In the event that more diagnostic information is needed, we can perform advanced imaging tests (MRI, CT scan) in-house.

If we find your pet does not have a neurological disorder, we may refer you back to your primary care veterinarian or another veterinary specialist for care.

If your pet’s tremoring is neurologically-related, we will discuss all treatment options with you so that you can make the best decision to improve your pet’s health and quality of life.

Trouble standing

Trouble standing may simply be a sign that your pet is getting older and experiencing the same joint mobility issues humans face. But, if your dog or cat does not have arthritis and has not experienced a recent injury, then trouble standing could be the sign of a neurological disorder. You may find the advanced medical care your pet needs at The Animal Neurology & Imaging Center (The ANIC).

How To Know If Your Pet’s Trouble Standing Is Neurologically Related
Familiarity with their pet’s medical history allow many pet owners to know when their pet’s trouble walking is the result of a degenerative condition (like arthritis) or related to a recent injury.

Trouble standing is more likely to be the sign of a neurological disorder if it presents with other walking problems, like a staggering or “drunken” gait. Although less common, trouble standing may also be a sign of gradual-onset paralysis.

Advanced Diagnostics And Treatment
The most common reasons your dog or cat may have trouble standing are likely to be diagnosed by your primary care veterinarian. However, if your pet’s trouble standing does not resolve with treatment or standard diagnostic procedures provide no answers, then contact The ANIC for specialized medical care.

Our doctors are veterinary neurologists who have extensive training and experience in identifying neurological disorders and developing effective treatment plans. Often, we may be able to diagnose the cause of your pet’s difficulty standing and/or walking through a neurological examination alone.

When needed, we have the capability to perform advanced imaging tests. Our clinic is equipped with equipment for:

  • Radiography
  • Electrodiagnostics
  • MRI
  • CT scan

Our doctors strive to treat animal neurological disorders using the least invasive means possible, but we do have the expertise to perform sophisticated brain and spinal surgeries as needed.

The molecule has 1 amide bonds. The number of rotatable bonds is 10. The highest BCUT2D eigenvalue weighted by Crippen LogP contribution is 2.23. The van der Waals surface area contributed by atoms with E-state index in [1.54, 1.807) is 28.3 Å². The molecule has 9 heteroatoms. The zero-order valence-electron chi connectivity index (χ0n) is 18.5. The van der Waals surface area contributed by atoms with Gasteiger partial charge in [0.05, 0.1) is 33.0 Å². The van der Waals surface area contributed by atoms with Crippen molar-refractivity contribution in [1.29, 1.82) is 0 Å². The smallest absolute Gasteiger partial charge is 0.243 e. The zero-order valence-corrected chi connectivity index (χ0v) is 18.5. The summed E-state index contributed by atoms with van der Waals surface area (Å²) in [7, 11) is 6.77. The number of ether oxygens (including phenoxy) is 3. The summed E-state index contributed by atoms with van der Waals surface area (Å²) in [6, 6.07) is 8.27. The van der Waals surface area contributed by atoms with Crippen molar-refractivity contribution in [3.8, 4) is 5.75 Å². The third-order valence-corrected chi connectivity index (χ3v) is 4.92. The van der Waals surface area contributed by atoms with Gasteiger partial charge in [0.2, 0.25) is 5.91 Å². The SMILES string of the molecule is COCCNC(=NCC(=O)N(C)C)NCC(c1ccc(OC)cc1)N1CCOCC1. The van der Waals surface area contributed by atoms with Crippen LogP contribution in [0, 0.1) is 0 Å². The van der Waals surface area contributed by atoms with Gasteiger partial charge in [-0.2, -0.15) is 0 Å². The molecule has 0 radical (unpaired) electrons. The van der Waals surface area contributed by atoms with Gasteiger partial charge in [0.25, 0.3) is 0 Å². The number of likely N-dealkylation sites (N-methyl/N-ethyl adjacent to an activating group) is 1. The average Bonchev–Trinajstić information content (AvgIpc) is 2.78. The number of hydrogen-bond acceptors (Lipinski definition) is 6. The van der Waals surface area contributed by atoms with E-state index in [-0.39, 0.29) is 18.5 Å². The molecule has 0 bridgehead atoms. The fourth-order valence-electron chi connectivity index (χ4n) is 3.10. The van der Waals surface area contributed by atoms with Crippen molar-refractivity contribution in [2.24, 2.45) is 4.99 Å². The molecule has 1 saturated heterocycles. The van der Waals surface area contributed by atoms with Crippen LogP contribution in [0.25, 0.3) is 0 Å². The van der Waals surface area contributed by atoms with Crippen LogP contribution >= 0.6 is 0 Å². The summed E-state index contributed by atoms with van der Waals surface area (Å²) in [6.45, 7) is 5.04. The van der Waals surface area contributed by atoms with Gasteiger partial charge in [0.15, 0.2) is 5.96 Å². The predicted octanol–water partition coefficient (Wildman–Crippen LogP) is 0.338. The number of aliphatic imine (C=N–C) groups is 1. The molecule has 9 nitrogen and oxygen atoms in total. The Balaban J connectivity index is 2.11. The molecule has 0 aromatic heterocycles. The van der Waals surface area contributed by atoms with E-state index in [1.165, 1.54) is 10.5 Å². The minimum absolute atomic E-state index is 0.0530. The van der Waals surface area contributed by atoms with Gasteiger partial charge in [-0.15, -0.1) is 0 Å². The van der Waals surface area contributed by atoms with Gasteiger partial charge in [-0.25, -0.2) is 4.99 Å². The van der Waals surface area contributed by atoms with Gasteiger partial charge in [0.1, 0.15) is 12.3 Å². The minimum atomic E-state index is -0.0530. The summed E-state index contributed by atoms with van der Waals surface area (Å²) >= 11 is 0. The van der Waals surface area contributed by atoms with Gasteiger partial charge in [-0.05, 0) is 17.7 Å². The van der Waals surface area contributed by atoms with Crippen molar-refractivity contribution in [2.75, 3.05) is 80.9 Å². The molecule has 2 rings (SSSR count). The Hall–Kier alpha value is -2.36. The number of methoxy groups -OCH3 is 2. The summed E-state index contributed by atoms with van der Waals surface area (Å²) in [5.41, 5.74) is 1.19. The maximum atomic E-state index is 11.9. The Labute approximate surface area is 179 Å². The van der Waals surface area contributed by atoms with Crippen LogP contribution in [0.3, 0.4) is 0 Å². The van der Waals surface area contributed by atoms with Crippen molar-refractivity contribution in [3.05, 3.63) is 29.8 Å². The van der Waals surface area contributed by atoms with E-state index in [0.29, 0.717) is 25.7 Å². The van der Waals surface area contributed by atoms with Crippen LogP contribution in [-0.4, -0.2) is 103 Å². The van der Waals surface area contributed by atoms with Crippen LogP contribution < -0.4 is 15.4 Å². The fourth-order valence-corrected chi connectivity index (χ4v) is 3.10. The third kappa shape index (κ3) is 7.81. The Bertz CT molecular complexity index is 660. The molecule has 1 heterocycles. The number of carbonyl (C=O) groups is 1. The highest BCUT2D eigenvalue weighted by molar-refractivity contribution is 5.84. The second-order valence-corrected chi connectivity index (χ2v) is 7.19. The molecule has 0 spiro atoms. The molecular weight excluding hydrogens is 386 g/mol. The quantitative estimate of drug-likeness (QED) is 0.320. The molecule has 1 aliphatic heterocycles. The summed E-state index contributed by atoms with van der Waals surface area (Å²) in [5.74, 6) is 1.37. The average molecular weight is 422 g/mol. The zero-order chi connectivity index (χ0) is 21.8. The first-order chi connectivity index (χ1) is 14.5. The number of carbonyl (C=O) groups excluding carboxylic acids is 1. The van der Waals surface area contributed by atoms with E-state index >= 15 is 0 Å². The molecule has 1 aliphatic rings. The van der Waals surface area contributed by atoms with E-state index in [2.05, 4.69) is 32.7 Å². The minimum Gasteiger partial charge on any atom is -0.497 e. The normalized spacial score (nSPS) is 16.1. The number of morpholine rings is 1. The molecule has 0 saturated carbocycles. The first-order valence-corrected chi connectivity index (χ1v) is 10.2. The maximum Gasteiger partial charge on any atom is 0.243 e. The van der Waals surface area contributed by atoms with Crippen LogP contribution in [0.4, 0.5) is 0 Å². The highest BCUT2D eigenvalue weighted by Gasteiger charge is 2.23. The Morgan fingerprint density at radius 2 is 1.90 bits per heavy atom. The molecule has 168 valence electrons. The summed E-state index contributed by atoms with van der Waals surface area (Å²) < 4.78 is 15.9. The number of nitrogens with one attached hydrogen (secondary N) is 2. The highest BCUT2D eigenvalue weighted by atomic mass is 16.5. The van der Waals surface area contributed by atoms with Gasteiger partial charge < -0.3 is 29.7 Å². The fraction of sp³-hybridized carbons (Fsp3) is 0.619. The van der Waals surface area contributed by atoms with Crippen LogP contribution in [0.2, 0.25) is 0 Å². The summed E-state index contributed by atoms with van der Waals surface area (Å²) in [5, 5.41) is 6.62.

In the event that our diagnostic tests indicate a non-neurological condition is causing your pet’s loss of mobility, we can refer you to another veterinary specialist.

Contact us to schedule an appointment or to talk to trained medical staff to determine if your pet requires emergency service.

Twitching

Neurological disorders can become apparent with a wide array of symptoms, such as twitching. Although twitching may be caused by a number of medical conditions, your pet is best served by bringing them to The Animal Neurology & Imaging Center (The ANIC) for advanced diagnostics.

How To Recognize Twitching In Your Pet
“Twitching” is not a clinical term for a neurological symptom, but a common way pet owners describe their pet’s involuntary behavior. Other terms they may use include:

  • Tremoring
  • Shaking
  • Convulsing

Twitching most commonly affects one or more paws, limbs or areas of the face; however, some pet owners may use the term to describe a whole-body seizure.

What Twitching May Indicate About Your Pet’s Neurological Condition
Twitching very often indicates a focal seizure. But, it is important to note that twitching is not synonymous with a seizure. In other words, other neurological or medical issues can cause involuntary spasms, such as:

  • Meningitis
  • Brain disorder
  • Neuromuscular conditions
  • Electrolyte disturbances
  • Toxins

Pets in severe discomfort because of a slipped disc or experiencing other nerve problems may also shake. Such twitches and tremors may also present with other symptoms, such as weakness and trouble standing or walking.

What To Do If Your Pet Is Twitching
If your pet is twitching, tremoring or shaking, please contact The ANIC. Because there are so many conditions that could cause the involuntary movements of your pet’s extremities or facial muscles, we need more information to determine if emergency services are required.